Every day we are bombarded with poorly designed graphics ranging from TV news reports to magazine info-graphics, horribly pedestrian Powerpoint and Excel charts to signage that is impossible to decipher. The main problem with these illustrations is there is too much to them: they include information we don’t need that distracts from the real story. It’s chart junk.
Edward Tufte coined term chart junk in his 1983 book The Visual Display of Quantitative Information. Chart Junk is the superfluous graphics that get added to a chart or graph which add no value, distracting viewers with information that isn’t vital to communicate. Chart junk happens when the design and flare of the chart becomes more important than the information the chart is meant to convey.
As you create charts and graphs, you are telling a story. You are imposing your bias and view as a designer onto the data. It is best if you can do it in an independent manner, to let the data shine through, but this isn’t always possible. Even people who have written books on the topic of chart design have fallen prey to chart junk. Nigel Holmes’ book entitled, Designer’s Guide to Creating Charts and Diagrams, makes me cringe just looking at the cover!
But there might be a new side to this story. A newly published paper entitled, “Useful Junk? The Effects of Visual Embellishment on Comprehension and Memorability of Charts" suggests that chart junk isn’t as bad as it seems. In fact, it can even be valuable in certain circumstances. If you are trying to maximize recall and general trends, then having kitschy chart junk tends to build better associations and help people remember at a later date.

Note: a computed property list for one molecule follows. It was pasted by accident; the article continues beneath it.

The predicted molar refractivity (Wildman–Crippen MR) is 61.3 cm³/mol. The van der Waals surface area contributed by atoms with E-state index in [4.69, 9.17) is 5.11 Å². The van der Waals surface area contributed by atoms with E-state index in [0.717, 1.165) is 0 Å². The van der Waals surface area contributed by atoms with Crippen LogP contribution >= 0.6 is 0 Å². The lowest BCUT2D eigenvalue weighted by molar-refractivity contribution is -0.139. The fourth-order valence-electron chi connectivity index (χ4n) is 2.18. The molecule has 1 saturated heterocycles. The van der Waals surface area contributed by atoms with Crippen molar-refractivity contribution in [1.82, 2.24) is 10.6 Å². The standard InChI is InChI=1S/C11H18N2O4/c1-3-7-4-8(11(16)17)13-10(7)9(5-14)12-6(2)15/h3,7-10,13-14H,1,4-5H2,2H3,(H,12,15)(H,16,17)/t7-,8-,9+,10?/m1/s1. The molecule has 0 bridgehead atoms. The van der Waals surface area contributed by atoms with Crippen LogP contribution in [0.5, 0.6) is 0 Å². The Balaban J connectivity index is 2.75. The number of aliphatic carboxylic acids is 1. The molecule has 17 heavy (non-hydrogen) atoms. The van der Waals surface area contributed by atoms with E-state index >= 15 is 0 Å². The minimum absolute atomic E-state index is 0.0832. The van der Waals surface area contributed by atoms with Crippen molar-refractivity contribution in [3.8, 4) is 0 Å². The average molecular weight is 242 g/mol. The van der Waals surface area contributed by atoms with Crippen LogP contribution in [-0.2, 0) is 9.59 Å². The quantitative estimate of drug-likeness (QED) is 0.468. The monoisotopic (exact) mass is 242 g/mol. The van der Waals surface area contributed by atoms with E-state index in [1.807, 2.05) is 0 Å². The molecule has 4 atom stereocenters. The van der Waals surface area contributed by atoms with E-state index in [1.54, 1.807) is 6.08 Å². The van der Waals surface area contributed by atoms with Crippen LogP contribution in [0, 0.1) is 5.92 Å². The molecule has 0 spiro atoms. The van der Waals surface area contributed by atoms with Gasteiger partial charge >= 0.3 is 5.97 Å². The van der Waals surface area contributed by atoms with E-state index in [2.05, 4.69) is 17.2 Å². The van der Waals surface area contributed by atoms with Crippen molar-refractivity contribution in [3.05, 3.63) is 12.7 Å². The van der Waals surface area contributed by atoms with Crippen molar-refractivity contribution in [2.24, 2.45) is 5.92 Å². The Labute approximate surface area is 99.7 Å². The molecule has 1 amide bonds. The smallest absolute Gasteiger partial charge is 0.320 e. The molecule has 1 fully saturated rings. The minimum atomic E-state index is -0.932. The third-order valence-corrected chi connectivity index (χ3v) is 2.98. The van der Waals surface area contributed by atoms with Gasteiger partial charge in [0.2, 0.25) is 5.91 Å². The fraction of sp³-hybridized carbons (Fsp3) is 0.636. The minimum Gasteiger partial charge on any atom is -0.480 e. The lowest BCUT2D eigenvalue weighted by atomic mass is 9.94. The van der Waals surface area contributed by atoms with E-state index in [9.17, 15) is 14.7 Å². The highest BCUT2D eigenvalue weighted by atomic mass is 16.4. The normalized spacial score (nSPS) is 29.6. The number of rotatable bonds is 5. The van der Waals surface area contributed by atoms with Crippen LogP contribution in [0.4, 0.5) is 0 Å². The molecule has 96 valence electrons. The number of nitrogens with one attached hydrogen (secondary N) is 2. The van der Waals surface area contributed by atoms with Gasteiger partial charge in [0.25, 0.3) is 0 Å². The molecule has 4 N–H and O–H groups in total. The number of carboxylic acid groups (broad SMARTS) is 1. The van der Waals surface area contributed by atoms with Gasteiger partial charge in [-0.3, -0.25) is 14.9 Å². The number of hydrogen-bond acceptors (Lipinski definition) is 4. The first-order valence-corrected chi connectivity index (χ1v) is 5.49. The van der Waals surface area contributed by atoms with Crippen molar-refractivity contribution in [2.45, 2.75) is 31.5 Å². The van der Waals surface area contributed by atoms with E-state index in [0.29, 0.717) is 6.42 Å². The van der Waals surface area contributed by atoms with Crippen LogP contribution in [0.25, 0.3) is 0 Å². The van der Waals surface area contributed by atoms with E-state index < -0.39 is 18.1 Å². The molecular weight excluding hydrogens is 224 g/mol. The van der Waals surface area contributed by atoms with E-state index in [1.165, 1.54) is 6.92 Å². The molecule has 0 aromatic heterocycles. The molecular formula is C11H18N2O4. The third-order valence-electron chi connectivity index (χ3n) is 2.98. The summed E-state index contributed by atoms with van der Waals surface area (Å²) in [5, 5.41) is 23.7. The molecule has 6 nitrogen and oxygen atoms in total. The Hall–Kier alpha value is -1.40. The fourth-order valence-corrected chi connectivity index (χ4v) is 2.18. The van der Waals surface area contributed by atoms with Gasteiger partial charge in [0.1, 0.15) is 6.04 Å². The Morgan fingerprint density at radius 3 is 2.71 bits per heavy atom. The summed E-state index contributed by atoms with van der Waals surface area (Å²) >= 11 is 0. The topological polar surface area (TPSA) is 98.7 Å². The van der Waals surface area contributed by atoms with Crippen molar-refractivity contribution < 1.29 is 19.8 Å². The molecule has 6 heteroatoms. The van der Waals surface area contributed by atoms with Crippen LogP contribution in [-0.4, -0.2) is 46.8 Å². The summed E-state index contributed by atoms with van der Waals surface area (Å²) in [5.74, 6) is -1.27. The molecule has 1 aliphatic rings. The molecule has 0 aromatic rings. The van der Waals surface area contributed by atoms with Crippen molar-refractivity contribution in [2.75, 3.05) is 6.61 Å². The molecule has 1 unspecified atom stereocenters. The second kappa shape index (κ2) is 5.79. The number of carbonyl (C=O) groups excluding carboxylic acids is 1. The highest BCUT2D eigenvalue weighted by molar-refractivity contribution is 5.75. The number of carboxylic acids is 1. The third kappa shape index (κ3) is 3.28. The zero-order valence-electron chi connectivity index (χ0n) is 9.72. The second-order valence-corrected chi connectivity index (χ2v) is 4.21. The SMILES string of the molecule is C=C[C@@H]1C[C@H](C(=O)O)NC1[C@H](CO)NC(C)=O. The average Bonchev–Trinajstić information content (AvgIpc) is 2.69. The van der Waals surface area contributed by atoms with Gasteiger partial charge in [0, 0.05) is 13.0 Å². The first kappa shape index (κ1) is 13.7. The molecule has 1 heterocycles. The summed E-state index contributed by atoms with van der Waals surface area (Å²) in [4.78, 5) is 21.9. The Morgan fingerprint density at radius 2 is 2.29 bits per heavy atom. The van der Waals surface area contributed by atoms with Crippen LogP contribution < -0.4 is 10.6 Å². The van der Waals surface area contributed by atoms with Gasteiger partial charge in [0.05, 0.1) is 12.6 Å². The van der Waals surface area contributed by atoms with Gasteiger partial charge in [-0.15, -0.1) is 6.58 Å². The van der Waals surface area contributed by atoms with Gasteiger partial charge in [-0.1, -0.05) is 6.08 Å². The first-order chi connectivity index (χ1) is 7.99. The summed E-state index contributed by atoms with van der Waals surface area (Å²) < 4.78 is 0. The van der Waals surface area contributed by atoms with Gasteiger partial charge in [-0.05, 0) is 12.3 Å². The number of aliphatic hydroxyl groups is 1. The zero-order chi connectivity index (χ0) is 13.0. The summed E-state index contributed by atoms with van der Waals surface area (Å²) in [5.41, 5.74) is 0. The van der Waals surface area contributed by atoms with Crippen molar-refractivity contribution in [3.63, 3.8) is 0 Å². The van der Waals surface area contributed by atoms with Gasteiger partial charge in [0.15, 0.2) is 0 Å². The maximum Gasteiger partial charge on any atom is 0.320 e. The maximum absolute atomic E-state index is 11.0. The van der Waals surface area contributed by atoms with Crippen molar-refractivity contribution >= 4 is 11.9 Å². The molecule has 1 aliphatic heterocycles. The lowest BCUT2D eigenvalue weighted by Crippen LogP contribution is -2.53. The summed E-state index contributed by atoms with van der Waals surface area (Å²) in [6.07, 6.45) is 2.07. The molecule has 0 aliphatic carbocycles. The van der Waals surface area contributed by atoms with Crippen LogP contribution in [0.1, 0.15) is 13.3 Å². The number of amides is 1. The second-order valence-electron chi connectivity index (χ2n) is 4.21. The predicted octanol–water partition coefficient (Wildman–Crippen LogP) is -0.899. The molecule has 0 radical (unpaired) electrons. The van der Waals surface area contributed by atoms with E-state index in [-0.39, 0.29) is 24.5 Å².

One of the examples used in the report was a chart about the price of diamonds in the late 70s and early 80s. Rather than just using a regular line graph, the designer incorporated an image of a woman’s leg to accentuate the line. In the wrong hands this sort of graphic is often wasteful and distracting. But when test participants were asked about the charts several weeks later, they could remember the contents of the info-graphic better when the additional image was present. The had associated the data with the graphic.
These results suggest that extraneous information isn’t always bad. You don’t always have to show data and only data when presenting. In certain circumstances pictures can aid with memory and recall (though not necessarily understanding).
In other cases, such as when you are displaying exact values for cross-comparison, then minimizing ink and removing chart junk is paramount.
You always need to remember that your goals, your readers’ goals and the data may not always align and you need to choose the right tool for the job. And chart junk, in some cases, might just be a valuable tool.